The Singapore Free School opened on 1 August 1834. Noting that there was no English school in Singapore at the time, Reverend F. J. Darrah, who was then Chaplain of the Mission Chapel, appealed to the government for a grant to establish a free school and a lending library. The ruling government in Calcutta, India, while agreeing on the benefits of setting up a school, did not have the funds to finance the endeavour. Undeterred, Darrah began Sunday afternoon classes at the Mission Chapel.
Darrah also began circulating a paper where he highlighted the necessity of setting up schools to provide elementary education for the children of Singapore. The public responded by raising $335 in subscriptions, and a further $45 was pledged as monthly subscriptions. While the school building was being built, the government offered the loan of an empty house on High Street at the foot of Fort Canning Hill to serve as temporary premises. The Singapore Free School was officially opened on 1 August 1834 with an initial enrolment of 46 boys. Its first headmaster was J. H. Moor.
On 27 August 1835, plans were made to revive the Raffles Institution (also called The Institution or the Singapore Institution) whose building was left disused and in a state of neglect since 1823. It was also proposed that the restored premises of the institution be used by the Singapore Free School as its temporary premises at High Street had fallen into disrepair.
The restoration of the Raffles Institution building was completed around May 1837. On 15 September that same year, the Singapore Free School submitted a formal application to occupy the building. The trustees of the Raffles Institution accepted the proposal and the Singapore Free School moved into the Raffles Institution building, which was finally used as a school in December 1837.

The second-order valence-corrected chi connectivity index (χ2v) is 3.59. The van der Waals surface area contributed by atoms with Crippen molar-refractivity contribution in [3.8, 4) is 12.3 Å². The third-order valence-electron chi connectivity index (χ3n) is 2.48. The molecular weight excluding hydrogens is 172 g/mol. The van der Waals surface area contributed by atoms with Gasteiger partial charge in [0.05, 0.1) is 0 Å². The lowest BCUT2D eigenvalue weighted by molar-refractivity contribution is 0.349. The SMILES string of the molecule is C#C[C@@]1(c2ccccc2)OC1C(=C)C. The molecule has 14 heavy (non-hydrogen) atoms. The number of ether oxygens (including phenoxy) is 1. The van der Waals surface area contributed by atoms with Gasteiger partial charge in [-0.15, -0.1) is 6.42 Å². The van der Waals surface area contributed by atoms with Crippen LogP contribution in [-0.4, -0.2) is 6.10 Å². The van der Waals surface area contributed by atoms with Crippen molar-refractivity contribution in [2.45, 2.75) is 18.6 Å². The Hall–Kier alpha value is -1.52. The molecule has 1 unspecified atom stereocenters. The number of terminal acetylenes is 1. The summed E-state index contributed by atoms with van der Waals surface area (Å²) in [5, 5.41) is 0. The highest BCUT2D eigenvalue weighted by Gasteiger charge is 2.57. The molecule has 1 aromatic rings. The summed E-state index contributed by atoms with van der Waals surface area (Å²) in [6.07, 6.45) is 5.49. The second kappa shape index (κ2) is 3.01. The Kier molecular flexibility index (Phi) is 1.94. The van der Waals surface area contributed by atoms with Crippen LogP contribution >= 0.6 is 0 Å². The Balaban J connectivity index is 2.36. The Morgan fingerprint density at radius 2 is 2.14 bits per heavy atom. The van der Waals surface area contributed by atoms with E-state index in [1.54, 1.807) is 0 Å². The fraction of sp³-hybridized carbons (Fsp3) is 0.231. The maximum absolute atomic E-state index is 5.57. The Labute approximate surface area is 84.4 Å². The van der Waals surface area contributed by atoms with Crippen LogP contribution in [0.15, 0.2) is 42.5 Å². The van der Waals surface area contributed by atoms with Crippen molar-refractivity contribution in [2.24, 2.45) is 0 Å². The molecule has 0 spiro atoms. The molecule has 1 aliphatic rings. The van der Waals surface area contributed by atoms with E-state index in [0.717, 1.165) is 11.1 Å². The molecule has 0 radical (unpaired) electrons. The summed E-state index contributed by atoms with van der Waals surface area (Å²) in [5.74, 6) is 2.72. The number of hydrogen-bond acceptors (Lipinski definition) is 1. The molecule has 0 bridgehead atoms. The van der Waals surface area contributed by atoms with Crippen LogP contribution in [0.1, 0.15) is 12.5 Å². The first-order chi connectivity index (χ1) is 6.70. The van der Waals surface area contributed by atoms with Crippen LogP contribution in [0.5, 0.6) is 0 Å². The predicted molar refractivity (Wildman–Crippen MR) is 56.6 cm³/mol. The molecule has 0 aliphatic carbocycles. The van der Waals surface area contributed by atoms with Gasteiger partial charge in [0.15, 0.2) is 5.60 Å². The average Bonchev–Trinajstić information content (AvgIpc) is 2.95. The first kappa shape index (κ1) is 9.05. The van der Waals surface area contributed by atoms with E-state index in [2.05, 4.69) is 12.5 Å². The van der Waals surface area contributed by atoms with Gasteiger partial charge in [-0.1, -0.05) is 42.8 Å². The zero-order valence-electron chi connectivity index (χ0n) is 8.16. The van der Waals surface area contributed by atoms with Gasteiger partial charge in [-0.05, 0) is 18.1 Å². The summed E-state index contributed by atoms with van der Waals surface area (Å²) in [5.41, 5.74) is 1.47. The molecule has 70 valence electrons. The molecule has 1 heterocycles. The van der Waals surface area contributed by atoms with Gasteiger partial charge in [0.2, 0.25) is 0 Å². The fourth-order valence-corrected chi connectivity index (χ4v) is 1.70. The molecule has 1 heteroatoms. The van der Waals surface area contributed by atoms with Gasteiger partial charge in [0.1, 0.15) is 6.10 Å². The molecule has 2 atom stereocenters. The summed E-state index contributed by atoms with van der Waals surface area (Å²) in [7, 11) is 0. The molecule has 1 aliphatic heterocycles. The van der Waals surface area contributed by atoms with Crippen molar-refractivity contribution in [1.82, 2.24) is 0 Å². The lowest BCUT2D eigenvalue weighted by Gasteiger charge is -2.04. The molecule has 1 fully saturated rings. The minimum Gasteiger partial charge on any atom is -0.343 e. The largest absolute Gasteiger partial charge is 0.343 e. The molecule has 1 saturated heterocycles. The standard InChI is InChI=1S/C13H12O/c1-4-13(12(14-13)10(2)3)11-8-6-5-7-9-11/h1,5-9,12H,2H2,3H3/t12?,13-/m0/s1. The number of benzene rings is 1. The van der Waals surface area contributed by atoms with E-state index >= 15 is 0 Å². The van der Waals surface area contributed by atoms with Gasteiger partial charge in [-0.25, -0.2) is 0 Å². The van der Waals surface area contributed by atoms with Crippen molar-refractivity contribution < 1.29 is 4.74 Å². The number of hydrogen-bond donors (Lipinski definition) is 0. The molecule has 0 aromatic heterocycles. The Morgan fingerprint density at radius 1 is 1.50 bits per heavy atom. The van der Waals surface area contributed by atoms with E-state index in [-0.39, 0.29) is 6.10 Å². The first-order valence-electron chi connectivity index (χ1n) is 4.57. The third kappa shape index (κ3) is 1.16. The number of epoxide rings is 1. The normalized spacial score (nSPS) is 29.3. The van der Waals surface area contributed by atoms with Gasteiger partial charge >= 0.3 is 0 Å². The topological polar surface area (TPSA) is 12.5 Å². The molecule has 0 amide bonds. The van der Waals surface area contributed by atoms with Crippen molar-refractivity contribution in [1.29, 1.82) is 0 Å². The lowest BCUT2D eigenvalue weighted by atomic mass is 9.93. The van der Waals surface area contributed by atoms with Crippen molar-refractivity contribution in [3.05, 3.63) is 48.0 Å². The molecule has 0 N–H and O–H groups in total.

In the beginning, the school occupying Raffles Institution was jointly managed by the trustees of the Raffles Institution and the school committee of the Singapore Free School. In light of the inconveniences and inefficiencies arising from such an arrangement, a decision was made on 9 August 1839 to transfer the funds and property of the school committee to the trustees of the Raffles Institution. The trustees, in turn, would be responsible for appointing a school committee every year.
1. Buckley, C. B. (1984). An anecdotal history of old times in Singapore (p. 128). Singapore: Oxford University Press. Call no.: RSING English 959.57 BUC [HIS].
2. Buckley, 1984, p. 230.
3. Buckley, 1984, p. 128.
4. Buckley, 1984, p. 129.
5. Buckley, 1984, p. 131.
6. Makepeace, W.; Brooke, G. E., & Braddell, R. S. J. (Eds.). (1991). One hundred years of Singapore (Vol.1, p. 432). Singapore: Oxford University Press. Call no.: RSING 959.57 ONE.
7. Buckley, 1984, p. 131.
8. Buckley, 1984, p. 132.
The information in this article is valid as at 2014 and correct as far as we are able to ascertain from our sources. It is not intended to be an exhaustive or complete history of the subject. Please contact the Library for further reading materials on the topic.